Environmentalists want CAFE standards raised

A federal proposal to make light trucks and SUVs more fuel efficient would not significantly reduce U.S. dependence on foreign oil or clean the air, environmentalists said Wednesday. Each automaker's fleet of light trucks would have to average 22.2 miles per gallon by the 2007 model year, compared with the current requirement of 20.7 mpg, according to the Bush administration's corporate average fuel

A federal proposal to make light trucks and SUVs more fuel efficient would not significantly reduce U.S. dependence on foreign oil or clean the air, environmentalists said Wednesday.

Each automaker's fleet of light trucks would have to average 22.2 miles per gallon by the 2007 model year, compared with the current requirement of 20.7 mpg, according to the Bush administration's corporate average fuel economy (CAFE) standards.

"The minimal thing that they are considering is an indication of how trivial they think this issue is," said Dan Becker of the Sierra Club, adding that light trucks could reach the 40 mpg level by 2012 by using existing technology. "It isn't going to make a meaningful difference in fuel economy."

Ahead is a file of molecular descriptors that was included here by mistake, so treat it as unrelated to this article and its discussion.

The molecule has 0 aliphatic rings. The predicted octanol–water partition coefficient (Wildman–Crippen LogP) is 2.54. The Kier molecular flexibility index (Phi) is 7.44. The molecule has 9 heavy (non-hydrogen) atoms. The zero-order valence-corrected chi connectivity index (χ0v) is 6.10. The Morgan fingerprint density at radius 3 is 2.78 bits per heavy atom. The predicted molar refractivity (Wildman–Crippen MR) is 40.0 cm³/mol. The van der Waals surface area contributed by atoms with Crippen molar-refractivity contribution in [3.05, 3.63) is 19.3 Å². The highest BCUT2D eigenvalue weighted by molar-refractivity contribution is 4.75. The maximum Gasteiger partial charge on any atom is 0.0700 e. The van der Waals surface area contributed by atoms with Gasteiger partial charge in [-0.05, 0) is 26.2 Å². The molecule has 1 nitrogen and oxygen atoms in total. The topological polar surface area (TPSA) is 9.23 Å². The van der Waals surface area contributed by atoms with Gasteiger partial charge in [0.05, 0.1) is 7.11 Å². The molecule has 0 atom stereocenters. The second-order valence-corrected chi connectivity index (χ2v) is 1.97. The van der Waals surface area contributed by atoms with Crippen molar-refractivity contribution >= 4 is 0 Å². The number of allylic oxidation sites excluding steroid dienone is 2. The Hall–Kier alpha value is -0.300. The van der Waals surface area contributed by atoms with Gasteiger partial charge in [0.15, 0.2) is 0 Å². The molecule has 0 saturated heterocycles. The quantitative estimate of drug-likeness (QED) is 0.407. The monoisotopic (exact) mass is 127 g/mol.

The White House budget office and two federal agencies are reviewing the proposal. Officials have yet to decide on a standard, White House spokeswoman Claire Buchan said.

The industry has made pledges to improve fuel economy, including the introduction of more hybrid gas-electric vehicles and government-supported work on fuel cell vehicles to replace the internal combustion engine.

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